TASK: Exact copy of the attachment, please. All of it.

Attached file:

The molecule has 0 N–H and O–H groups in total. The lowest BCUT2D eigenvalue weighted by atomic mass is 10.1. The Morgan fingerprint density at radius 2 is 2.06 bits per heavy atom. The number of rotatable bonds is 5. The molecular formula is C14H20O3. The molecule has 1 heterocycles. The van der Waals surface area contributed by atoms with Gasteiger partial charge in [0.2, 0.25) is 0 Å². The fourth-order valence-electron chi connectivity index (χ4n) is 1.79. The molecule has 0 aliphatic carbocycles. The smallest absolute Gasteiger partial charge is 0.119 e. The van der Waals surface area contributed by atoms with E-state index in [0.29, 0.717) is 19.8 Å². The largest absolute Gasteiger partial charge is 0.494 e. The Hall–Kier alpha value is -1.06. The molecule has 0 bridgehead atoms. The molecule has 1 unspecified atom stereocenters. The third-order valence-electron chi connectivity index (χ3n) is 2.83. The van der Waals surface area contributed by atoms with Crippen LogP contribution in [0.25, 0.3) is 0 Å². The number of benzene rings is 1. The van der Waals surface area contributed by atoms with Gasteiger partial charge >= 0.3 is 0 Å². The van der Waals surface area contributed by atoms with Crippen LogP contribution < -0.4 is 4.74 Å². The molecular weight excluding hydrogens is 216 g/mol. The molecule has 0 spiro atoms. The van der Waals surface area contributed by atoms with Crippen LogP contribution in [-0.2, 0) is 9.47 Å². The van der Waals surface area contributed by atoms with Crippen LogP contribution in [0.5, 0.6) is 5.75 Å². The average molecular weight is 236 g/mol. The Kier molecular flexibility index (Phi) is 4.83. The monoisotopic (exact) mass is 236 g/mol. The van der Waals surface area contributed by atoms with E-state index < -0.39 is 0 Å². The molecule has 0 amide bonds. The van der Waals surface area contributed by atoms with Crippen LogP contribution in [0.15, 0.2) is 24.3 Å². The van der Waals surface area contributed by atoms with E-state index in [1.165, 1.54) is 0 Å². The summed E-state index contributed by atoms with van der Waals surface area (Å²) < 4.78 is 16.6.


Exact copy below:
The molecule has 0 N–H and O–H groups in total. The lowest BCUT2D eigenvalue weighted by atomic mass is 10.1. The Morgan fingerprint density at radius 2 is 2.06 bits per heavy atom. The number of rotatable bonds is 5. The molecular formula is C14H20O3. The molecule has 1 heterocycles. The van der Waals surface area contributed by atoms with Gasteiger partial charge in [0.2, 0.25) is 0 Å². The fourth-order valence-electron chi connectivity index (χ4n) is 1.79. The molecule has 0 aliphatic carbocycles. The smallest absolute Gasteiger partial charge is 0.119 e. The van der Waals surface area contributed by atoms with E-state index in [0.29, 0.717) is 19.8 Å². The largest absolute Gasteiger partial charge is 0.494 e. The Hall–Kier alpha value is -1.06. The molecule has 0 bridgehead atoms. The molecule has 1 unspecified atom stereocenters. The third-order valence-electron chi connectivity index (χ3n) is 2.83. The van der Waals surface area contributed by atoms with Crippen LogP contribution in [0.25, 0.3) is 0 Å². The number of benzene rings is 1. The van der Waals surface area contributed by atoms with Gasteiger partial charge >= 0.3 is 0 Å². The van der Waals surface area contributed by atoms with Crippen LogP contribution < -0.4 is 4.74 Å². The molecular weight excluding hydrogens is 216 g/mol. The molecule has 0 spiro atoms. The van der Waals surface area contributed by atoms with Crippen LogP contribution in [-0.2, 0) is 9.47 Å². The van der Waals surface area contributed by atoms with Crippen LogP contribution in [0.5, 0.6) is 5.75 Å². The average molecular weight is 236 g/mol. The Kier molecular flexibility index (Phi) is 4.83. The monoisotopic (exact) mass is 236 g/mol. The van der Waals surface area contributed by atoms with E-state index < -0.39 is 0 Å². The molecule has 0 amide bonds. The van der Waals surface area contributed by atoms with Crippen LogP contribution in [0.15, 0.2) is 24.3 Å². The van der Waals surface area contributed by atoms with E-state index in [1.165, 1.54) is 0 Å². The summed E-state index contributed by atoms with van der Waals surface area (Å²) < 4.78 is 16.6.